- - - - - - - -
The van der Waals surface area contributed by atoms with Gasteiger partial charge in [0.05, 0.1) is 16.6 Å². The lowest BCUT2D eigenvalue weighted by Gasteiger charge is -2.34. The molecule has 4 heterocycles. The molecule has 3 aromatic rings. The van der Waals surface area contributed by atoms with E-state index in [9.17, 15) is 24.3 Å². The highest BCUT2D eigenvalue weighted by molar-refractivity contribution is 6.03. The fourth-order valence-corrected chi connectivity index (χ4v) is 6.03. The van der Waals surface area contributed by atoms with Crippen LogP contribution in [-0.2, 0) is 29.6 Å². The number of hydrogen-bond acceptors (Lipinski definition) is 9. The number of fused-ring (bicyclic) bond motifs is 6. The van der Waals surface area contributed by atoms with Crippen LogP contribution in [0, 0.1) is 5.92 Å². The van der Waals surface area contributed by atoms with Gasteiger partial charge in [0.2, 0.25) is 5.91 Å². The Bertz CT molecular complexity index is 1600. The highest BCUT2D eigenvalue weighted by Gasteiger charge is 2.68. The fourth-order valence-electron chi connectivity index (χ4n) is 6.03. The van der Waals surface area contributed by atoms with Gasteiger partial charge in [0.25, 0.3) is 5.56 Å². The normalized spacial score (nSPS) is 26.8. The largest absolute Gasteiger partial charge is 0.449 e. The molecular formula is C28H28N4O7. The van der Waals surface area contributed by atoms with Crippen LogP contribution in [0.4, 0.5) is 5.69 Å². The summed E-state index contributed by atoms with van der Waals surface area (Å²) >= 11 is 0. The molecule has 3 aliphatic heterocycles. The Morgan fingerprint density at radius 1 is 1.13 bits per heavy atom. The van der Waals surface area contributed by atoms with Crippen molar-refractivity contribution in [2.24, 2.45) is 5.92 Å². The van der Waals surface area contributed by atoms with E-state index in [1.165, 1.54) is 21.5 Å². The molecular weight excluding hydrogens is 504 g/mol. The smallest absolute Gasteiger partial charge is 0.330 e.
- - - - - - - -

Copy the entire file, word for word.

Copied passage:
The van der Waals surface area contributed by atoms with Gasteiger partial charge in [0.05, 0.1) is 16.6 Å². The lowest BCUT2D eigenvalue weighted by Gasteiger charge is -2.34. The molecule has 4 heterocycles. The molecule has 3 aromatic rings. The van der Waals surface area contributed by atoms with E-state index in [9.17, 15) is 24.3 Å². The highest BCUT2D eigenvalue weighted by molar-refractivity contribution is 6.03. The fourth-order valence-corrected chi connectivity index (χ4v) is 6.03. The van der Waals surface area contributed by atoms with Crippen LogP contribution in [-0.2, 0) is 29.6 Å². The number of hydrogen-bond acceptors (Lipinski definition) is 9. The number of fused-ring (bicyclic) bond motifs is 6. The van der Waals surface area contributed by atoms with Crippen LogP contribution in [0, 0.1) is 5.92 Å². The van der Waals surface area contributed by atoms with Gasteiger partial charge in [0.2, 0.25) is 5.91 Å². The Bertz CT molecular complexity index is 1600. The highest BCUT2D eigenvalue weighted by Gasteiger charge is 2.68. The fourth-order valence-electron chi connectivity index (χ4n) is 6.03. The van der Waals surface area contributed by atoms with Gasteiger partial charge in [0.25, 0.3) is 5.56 Å². The normalized spacial score (nSPS) is 26.8. The largest absolute Gasteiger partial charge is 0.449 e. The molecular formula is C28H28N4O7. The van der Waals surface area contributed by atoms with Crippen LogP contribution in [0.4, 0.5) is 5.69 Å². The summed E-state index contributed by atoms with van der Waals surface area (Å²) >= 11 is 0. The molecule has 3 aliphatic heterocycles. The Morgan fingerprint density at radius 1 is 1.13 bits per heavy atom. The van der Waals surface area contributed by atoms with Crippen molar-refractivity contribution in [2.24, 2.45) is 5.92 Å². The van der Waals surface area contributed by atoms with E-state index in [1.165, 1.54) is 21.5 Å². The molecular weight excluding hydrogens is 504 g/mol. The smallest absolute Gasteiger partial charge is 0.330 e.